Photostory: The TB survivors fighting for change

The 'TB leaders' project is empowering a new generation of TB activists to work for better treatment, prevention and care

28 May 19

Ingrid Schoeman, above, contracted drug-resistant tuberculosis (TB) in 2012 while working as a dietitian in hospitals in the Eastern Cape, South Africa.

She underwent two years of treatment, and almost died from liver failure caused by the TB medication. She was in a coma for several days, spent one month in intensive care and was hospitalised for 75 days.

“I was fortunate to have access to excellent medical care when I was sick,” she says, “but I realised that most people with TB do not. Our laws and policies [in South Africa] enshrine the right to health for all, yet equal access to quality TB services is not the reality.”

Ingrid is part of MSF’s ‘TB leaders’ project, which aims to empower a new generation of TB activists to work for better treatment, medications, prevention and care.

Although tuberculosis is the leading cause of infectious death in South Africa, only 0.2 percent of the total current national budget for HIV/AIDS, TB and maternal and child health has been allocated to TB treatment.

Ingrid and her story form part of a photo series commissioned by MSF to promote the contribution that local TB advocates have made in the fight against TB.

The survivors

Prince Nhlanganiso Zulu, the eldest son of Zulu King Goodwill Zwelithini and Queen Buthle MaMathe, was diagnosed with TB in 2010. He spent three months in a Durban hospital before having one of his lungs removed.

As a TB survivor the prince devotes much of his time to social and health advocacy. He is passionate about raising TB awareness, and in his capacity as National TB Ambassador he has been visiting many male-only, predominantly Zulu hostels in KwaZulu-Natal and Gauteng.

“Many of us Zulu men are trapped in this habit of avoiding health facilities when we do not feel well – it’s an old mind-set and for this to change men are going to have to step forward to set a new example. My ambition is to start this movement.”

Phumeza Tisile, from Khayelitsha in South Africa, was diagnosed with TB in 2010. Her diagnosis later changed to multi-drug resistant TB, and finally extensively drug-resistant TB. While on treatment Phumeza began speaking out about the impact the drug regimen was having on her body and mind.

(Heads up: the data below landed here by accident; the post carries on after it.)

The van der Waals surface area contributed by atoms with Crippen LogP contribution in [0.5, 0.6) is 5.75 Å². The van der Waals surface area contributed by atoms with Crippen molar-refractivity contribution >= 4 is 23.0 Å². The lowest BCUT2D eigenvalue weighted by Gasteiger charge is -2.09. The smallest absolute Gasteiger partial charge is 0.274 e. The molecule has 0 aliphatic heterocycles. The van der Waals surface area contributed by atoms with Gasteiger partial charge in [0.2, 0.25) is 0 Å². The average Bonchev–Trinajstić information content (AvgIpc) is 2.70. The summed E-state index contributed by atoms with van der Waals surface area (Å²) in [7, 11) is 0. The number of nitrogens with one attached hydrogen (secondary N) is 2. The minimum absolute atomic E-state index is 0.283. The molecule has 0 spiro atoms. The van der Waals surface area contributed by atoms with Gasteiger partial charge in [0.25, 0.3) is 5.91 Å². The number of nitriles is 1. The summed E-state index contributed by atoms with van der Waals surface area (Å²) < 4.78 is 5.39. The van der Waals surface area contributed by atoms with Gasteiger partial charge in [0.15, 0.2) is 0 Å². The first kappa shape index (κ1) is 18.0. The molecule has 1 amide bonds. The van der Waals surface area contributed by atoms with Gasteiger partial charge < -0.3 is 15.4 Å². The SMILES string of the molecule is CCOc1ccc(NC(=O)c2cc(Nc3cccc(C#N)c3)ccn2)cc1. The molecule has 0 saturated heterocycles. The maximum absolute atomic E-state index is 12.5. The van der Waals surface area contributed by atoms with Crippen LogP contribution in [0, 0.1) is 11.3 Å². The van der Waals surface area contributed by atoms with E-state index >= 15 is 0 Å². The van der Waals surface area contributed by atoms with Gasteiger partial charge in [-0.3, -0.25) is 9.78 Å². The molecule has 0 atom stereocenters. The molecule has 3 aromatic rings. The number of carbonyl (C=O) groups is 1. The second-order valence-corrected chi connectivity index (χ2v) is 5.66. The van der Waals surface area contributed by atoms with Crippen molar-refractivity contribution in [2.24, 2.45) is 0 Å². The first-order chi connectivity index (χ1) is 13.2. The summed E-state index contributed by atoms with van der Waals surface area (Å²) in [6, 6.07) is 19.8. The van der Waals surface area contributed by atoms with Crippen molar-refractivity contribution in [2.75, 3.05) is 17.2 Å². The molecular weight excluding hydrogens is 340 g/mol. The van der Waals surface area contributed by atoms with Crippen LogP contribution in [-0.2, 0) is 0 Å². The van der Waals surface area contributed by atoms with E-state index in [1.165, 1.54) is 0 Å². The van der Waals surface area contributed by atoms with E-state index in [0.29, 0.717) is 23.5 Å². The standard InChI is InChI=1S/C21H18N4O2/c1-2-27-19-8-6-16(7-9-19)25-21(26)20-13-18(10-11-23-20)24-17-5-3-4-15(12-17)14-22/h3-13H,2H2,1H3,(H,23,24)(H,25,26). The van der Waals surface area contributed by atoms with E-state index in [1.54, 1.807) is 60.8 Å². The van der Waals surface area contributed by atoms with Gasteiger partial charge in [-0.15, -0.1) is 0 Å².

As a result of her treatment, Phumeza lost her hearing. She eventually received two cochlear implants, paid for by privately-raised funds.

Having regained her hearing she committed to raising awareness around the harshness of drug-resistant TB treatment and the need for shorter, less toxic alternatives.

“I like to promote the idea that often the most meaningful thing you can do as a survivor of TB is share your experience directly with someone who has TB, helping to keep them positive on what remains a very difficult journey,” she says.

“TB is not only a physical disease but an emotional and mental one, too, and for that a support structure is critical,” says Tamaryn Green, a final year medical student and Miss South Africa 2018.

Tamaryn was diagnosed with TB while at university, and believes her studies might well have been interrupted if it wasn’t for the support of her parents.

“Another big issue is stigma – a lot of TB carriers don’t come forward due to fear of what others will think and say, and many stop taking treatment for the same reason. Many treat TB sufferers poorly out of fear that they will become infected,” she says.

Tamaryn launched the #BreakTheStigma campaign in 2018 to contribute to broader TB awareness.

Thabo Plelesane is a TB survivor from Klerksdorp in the North West Province of South Africa. Thabo has been diagnosed and treated for TB five times over the course of his life, the first time when he was 13 years old.

Today Thabo, now cured of TB, uses his experience to warn others about the dangers of stopping TB treatment.

When Thabo was 13 he started skipping treatment as a result of the stigma he was experiencing at school. “It turned my urine orange, and my classmates mocked me about this,” he recalls.

During this time South Africa’s Department of Health had not adopted a systematic approach to TB treatment, and no effort was made to directly observe Thabo’s treatment, or to trace family members and friends to see if any of them had been infected.

Both his parents and his niece contracted TB, and TB eventually caused his father’s death.

“I have had to live with knowledge that by failing to take my treatment properly the TB kept coming back, and that I probably infected members of my family,” he says.

Media personality Gerry Elsdon was diagnosed with TB of the womb in 2002 and has been raising awareness around TB for 17 years, arguably making her South Africa’s original TB “ambassador”.

“Like a lot of people I thought TB only affected the lungs, I didn’t realise it was possible to get TB in other parts of your body, until I experienced it myself.

“I realised there was a deficit of information on TB in public, and felt I could use my profile to do something about this,” she says. Although, Gerry adds, “people weren’t really listening to the messages to begin with. It took a lot of perseverance, and a lot of reminding myself why I was doing it.”

“There is a lot of work still to do but South Africa is one of the very few high-burden countries in the world tackling its TB epidemic head on, and I do believe that if the current momentum on TB continues to build that we will get there – we will beat this ancient and deadly disease called TB.”

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